By Daniel Lanyon on Thursday 15 September 2016
The £26bn fund management firm in charge of the BT pension scheme has made a move into the alternative credit space with the launch of a new direct lending strategy.
Hermes Investment Managment has thrust itself into the alternative credit space with the launch of a new direct lending strategy after an initial commitment from an institutional investor, ahead of a fund launch later this year.
The Hermes Direct Lending Strategy has been been principally backed by Royal Bank of Scotland and Hermes intends to follow this with the launch of a fund later in the year, subject to regulatory approval.
The strategy will provide investors access to stable and low-correlated returns, Hermes says, offered by predominantly senior-secured loans to small and medium enterprises.
"It will initially have a UK focus, where there is the largest and most creditor-friendly lending market in Europe, whilst maintaining flexibility to invest across the continent," a spokesperson for Hermes said.
UK senior-secured transactions will be originated through partnership with Royal Bank of Scotland which is already a major lender in this sector with a substantial book of existing loans.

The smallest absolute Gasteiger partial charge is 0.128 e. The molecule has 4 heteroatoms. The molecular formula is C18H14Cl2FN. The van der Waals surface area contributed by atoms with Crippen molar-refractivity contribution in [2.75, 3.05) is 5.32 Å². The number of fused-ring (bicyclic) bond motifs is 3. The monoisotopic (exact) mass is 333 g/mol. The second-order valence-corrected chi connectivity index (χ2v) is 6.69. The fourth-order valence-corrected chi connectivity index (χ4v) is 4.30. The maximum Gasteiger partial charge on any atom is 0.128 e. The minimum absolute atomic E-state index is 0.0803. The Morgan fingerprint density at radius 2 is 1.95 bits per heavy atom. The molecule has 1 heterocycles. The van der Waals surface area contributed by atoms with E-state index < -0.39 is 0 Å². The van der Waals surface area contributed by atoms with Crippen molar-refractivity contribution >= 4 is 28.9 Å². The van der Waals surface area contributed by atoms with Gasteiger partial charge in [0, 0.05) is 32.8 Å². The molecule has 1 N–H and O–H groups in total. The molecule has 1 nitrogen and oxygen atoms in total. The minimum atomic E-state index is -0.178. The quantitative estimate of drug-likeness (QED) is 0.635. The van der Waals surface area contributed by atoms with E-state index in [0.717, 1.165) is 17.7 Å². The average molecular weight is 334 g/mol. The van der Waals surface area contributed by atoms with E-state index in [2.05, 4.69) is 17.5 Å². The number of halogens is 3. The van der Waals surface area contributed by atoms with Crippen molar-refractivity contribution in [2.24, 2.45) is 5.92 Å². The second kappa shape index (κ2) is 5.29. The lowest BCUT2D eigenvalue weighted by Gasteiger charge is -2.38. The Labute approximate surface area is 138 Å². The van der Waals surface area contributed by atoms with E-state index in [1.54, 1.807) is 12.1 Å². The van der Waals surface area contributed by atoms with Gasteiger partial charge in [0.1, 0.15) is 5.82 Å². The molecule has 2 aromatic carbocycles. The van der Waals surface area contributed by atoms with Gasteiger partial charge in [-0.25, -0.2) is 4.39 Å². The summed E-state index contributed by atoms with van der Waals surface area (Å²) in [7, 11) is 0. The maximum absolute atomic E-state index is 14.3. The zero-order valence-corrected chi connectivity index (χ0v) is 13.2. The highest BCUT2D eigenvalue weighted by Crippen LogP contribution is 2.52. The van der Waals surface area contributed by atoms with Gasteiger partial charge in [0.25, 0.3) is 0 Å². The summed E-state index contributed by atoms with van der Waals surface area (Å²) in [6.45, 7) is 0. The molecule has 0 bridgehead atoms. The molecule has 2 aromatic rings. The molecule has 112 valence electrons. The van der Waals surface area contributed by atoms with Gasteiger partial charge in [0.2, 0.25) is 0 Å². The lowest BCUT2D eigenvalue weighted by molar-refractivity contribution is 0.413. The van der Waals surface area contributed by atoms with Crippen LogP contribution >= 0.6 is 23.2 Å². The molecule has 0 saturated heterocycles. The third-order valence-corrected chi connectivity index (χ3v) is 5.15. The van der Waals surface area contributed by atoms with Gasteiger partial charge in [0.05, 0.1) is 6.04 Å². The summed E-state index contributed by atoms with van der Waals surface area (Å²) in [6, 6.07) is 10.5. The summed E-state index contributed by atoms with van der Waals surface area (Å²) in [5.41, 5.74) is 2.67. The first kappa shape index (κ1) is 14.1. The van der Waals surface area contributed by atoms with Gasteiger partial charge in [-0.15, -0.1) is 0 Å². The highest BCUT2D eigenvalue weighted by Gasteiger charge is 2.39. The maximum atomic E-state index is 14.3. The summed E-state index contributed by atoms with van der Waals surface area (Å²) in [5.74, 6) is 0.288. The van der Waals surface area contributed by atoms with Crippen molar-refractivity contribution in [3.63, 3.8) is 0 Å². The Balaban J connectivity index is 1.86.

The team’s own extensive network of contacts among private equity firms, banks and borrowing businesses will also provide a source of origination across the continent. Hermes believes this will provide a consistent flow of attractive deals across a broad range of industries.
Patrick Marshall, head of private debt & CLOs at Hermes Investment Management, said: “UK senior loans have generated stable returns in the last eight years, despite the financial crisis, with those extended to mid-market companies offering about 55bps more yield than larger loans in recent years. The UK has the strongest creditor rights in Europe, which provides greater downside protection for investors".
"Through the Hermes Direct Lending Strategy we aim to consistently outperform for our investors by lending to attractive, growing businesses on terms seeking capital preservation and yield capture,” he added.